Operas, Musicals, and Pantomime

In the eighteenth century the outlaw hero appeared on stage in a series of comic operas and farces. The highlight of the 1730 ‘comic opera’ Robin Hood (‘An Opera, As it is Perform’d at Lee’s and Harper’s Great Theatrical Booth In Bartholomew-Fair’) was the farcical scene in which the Pinner of Wakefield chased Little John under the table and into a cradle for seducing his wife.(1) Twenty years later Robin Hood made regular appearances in a ‘musical entertainment’ at Drury Lane, where he was presented as the promoter of the love-affair between Leander, a love-sick youth, with his true love Clorinda who is promised in marriage to a young fop named Glitter. In this production Robin is also the singer of a popular song entitled ‘As blithe as the linnet sings in the green wood’.(2) Most popular of all was Leonard MacNally’s comic opera, Robin Hood or Sherwood Forest. It opened at Covent Garden in 1784 and by the end of 1800 it had seen a spectacular 96 performances in London – 64 as a three-act mainpiece and 32 as a two-act afterpiece – with additional performances in Dublin, Charleston, Philadelphia, New York, and Baltimore. Drury Lane revived it in 1813, with additional music by John Addison, and it was still being performed in Bath in the 1820s. MacNally announced in the preface to the printed edition that his plot derived from ballad material, he could have found most of the material in Thomas Percy’s 1765 Reliques of Ancient English Poetry, or Thomas Evans’s 1777 Old Ballads, but his libretto is not really derived from the traditional sources. There is however, some recognizable elements; Robin is the Earl of Huntington in exile, there is an encounter with a tinker, who ends up joining the band, and Little John and Friar Tuck make their first entrance on stage fighting with quarter staves. Robin has a romantic interest in Clorinda of the ballad ‘Robin Hood’s Birth, Breeding, Valor, and Marriage’, but the traditional material ends here. Clorinda is Robin’s betrothed and niece of Baron Fitzherbert. On the eve of his marriage to Clorinda, Robin is banished from court and Clorinda is locked in a room by her uncle. She manages to escape and joins Robin in exile in Sherwood Forest. Accompanying her is Cousin Angelina, disguised as a male pilgrim, and Angelian’s maid Annette, is also in male costume. There are several other plots with no ballad sources; Allen a Dale’s sister Stella is torn between her two lovers, Little John and Will Scarlet, and Friar Tuck (actually Baron Fitzherbert, Clorinda’s uncle and Angelina’s father) in disguise, has come to the forest to spy on Robin Hood, turn the Merry Men against him, and unlease the Bishop of Hereford’s 500 archers against him. By the end of the play, Robin is the perfect country gentleman, a suitable figure of  ‘national identity’ for the eighteenth century.(3) The comic opera afterpiece Marian by Frances Brooke, opened at Covent Garden in 1788 and ran for forty-one performances. It is more in the vein of Adam de la Halle’s musical pastourelle Robin and Marion from the thirteenth century. Marian’s father wants her to marry someone better than Edward, and he has his eye on Robin. The Robin in this production is not an outlaw, but a lad who runs a lucrative ferry business, owns several acres of land and four cows, and has a vote in the country. After several twists of plot, Edward inherits a fortune and reveals his true rank of gentleman, Marian gets the man of her dreams, and Robin marries a lass named Patty. William Shield was again responsible for the music.(4) The last Robin Hood theatrical event of the eighteenth century was the Christmas pantomime afterpiece of Covent Garden’s 1795-6 season entitled Merry Sherwood, or, Harlequin Forester by William Pierce with music by William Reeve and lyrics by John O’Keeffe. Many familiar Robin Hood ballad characters and plot devices appear in Merry Sherwood along with some variations: Robin receives a magic horn from the Witch of Nottingham Well, who also assigns Harlequin to be his guide. We meet the Sheriff of Nottingham, the Prince of Aragon, Maid Marian – now daughter of the Sheriff of Nottingham – the tinker, the pindar, the tanner, the beggar, the curtal friar, Will Scarlet and Allen a Dale. Well-known settings also appear in tableaux: Wakefield, Nottingham, Robin Hood’s Bower, Fountains Abbey, Barnsdale, and Kirksley Monastery. Near the end of the pantomime, Robin Hood dies, but fortunately he undergoes ‘renovation’ at the hands of the Witch of Nottingham Well, and all is well again. The pantomime concluded with a ‘Grand Scene’ representing ‘The Triumph of Archery’: fabulous, ancient, British and modern. The British pantomime of the eighteenth century was different from those performed today. First a myth, literary work or current event formed the basis of the plot and fairy-tale material was not used. The main character was always a clever clown with an assistant named harlequin and there was neither principal boy nor dame. There was no spoken dialogue, only singing dancing, and mime, with some performers doing vocal characters and others specializing in the pantomimic ones. The plot was a string of about twenty self-contained, topsy-turvy incidents instead of a coherent whole, with spectacle, scenic transformations, and elaborate costumes the most important elements. Like the modern pantomime it did aim at both adults and children.(5)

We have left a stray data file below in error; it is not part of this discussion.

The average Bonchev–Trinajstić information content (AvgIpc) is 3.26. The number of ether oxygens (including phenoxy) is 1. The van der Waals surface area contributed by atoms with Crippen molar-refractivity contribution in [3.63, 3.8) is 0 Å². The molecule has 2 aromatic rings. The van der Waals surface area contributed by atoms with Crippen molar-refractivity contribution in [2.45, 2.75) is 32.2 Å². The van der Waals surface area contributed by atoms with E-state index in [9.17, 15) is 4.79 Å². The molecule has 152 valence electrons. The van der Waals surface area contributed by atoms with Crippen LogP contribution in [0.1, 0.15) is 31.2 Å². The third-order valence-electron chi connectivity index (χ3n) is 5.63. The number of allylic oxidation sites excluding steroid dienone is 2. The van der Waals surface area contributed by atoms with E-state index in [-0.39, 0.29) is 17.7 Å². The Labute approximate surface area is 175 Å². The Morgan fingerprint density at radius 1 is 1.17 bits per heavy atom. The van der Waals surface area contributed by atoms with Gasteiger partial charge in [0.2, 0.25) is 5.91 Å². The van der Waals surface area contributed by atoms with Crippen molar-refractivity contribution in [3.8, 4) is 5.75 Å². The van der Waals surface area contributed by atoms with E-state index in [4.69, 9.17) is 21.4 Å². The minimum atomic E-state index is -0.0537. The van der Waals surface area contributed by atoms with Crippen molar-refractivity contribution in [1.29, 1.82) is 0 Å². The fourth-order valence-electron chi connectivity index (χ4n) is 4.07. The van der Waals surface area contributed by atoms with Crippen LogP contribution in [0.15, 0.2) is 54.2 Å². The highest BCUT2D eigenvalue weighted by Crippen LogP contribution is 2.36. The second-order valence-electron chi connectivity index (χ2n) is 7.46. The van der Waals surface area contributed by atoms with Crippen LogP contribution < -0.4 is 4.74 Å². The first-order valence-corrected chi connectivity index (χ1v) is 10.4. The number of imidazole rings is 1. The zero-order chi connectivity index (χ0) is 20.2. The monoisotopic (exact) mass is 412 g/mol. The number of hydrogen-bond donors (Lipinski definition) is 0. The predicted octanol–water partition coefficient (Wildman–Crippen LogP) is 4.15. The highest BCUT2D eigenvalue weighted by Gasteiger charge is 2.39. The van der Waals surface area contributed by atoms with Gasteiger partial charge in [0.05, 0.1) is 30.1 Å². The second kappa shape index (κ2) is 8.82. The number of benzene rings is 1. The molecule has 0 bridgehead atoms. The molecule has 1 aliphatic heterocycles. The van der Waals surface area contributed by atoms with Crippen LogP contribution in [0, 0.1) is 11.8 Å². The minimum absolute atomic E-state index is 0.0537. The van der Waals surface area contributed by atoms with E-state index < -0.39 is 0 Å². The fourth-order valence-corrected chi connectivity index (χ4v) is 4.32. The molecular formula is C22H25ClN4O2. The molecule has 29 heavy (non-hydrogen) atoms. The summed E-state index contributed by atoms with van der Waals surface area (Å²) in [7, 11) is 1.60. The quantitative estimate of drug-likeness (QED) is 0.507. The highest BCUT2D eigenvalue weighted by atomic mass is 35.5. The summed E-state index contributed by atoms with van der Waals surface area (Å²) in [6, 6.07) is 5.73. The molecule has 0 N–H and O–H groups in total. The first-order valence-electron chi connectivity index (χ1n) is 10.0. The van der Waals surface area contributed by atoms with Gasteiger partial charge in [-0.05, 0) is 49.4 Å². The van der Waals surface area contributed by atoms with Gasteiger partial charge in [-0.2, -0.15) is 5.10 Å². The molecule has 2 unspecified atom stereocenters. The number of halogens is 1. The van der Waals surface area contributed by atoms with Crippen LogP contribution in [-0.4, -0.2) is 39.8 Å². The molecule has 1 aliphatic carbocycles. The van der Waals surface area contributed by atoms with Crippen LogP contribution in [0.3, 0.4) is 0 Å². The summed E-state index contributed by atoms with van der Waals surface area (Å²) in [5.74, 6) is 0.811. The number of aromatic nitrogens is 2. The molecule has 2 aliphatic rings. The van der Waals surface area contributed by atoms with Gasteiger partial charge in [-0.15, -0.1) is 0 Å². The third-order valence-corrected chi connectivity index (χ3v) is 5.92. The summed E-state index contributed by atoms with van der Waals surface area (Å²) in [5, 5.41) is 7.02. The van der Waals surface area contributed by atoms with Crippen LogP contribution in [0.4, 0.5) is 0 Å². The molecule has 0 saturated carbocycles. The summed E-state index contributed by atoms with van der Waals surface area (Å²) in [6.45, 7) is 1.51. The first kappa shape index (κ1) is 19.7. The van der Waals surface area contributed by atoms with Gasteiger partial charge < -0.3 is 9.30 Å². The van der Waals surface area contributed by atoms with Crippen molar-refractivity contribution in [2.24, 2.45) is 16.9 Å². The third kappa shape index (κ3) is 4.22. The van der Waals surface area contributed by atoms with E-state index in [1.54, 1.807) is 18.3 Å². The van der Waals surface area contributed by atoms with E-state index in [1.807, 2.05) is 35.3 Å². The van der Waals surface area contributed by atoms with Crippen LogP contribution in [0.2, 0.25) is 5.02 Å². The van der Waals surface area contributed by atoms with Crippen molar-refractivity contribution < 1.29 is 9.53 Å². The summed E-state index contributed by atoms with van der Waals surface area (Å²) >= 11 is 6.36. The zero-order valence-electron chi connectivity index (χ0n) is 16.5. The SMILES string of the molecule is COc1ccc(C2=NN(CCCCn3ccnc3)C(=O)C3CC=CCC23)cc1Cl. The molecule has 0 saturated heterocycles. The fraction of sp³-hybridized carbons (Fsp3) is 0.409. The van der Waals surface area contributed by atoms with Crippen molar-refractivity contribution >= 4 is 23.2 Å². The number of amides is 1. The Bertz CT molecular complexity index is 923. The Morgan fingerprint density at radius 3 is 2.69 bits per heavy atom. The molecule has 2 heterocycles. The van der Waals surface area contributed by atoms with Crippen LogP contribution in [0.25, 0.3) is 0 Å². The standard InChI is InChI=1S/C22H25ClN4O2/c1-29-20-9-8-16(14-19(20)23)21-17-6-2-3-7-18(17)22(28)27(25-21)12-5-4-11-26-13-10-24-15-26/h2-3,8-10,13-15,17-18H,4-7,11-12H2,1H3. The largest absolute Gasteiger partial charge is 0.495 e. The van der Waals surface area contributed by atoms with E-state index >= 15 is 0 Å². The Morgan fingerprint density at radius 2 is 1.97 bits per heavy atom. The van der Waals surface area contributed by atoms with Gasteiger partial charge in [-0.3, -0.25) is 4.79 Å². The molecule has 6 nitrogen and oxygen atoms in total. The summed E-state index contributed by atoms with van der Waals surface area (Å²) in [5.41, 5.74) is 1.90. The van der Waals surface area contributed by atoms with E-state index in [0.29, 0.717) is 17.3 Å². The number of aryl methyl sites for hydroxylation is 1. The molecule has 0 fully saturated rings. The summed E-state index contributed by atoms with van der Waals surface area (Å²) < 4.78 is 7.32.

1. Robin Hood, An Opera, printed for J. Watts, London, 1730; Rymes of Robyn Hood, Dobson and Taylor, p. 45.

2. Robin Hood, A New Musical Entertainment, printed by M. Cooper, London, 1751; Rymes of Robyn Hood, Dobson and Taylor, p. 45.

3. Robin Hood Musicals in Eighteenth Century London, Linda V. Troost, in Robin Hood in Popular Culture, first published 2000, D.S. Brewer, Cambridge; The London Stage, Part 5, 1776-1800, ed. C.B. Hogan (Southern Illinois University Press, 1968), III, PP. 1481, 1555, 1583, 1597, 1693; Rymes of Robyn Hood, Dobson and Taylor, p. 45.

4. Robin Hood Musicals in Eighteenth Century London, Linda V. Troost, in Robin Hood in Popular Culture, first published 2000, D.S. Brewer, Cambridge; Lorraine McMullen, An Odd Attempt in a Woman: The Literary Life of Frances Brooke, Vancouver, 1983, pp. 208-11.

5. Robin Hood Musicals in Eighteenth Century London, Linda V. Troost, in Robin Hood in Popular Culture, first published 2000, D.S. Brewer, Cambridge; Playbill for Merry Sherwood, or, Harlequin Forester, reprinted in The London Stage, 4 January 1796. No Libretto survives, but the vocal score was published (London, 1795) as were several songs.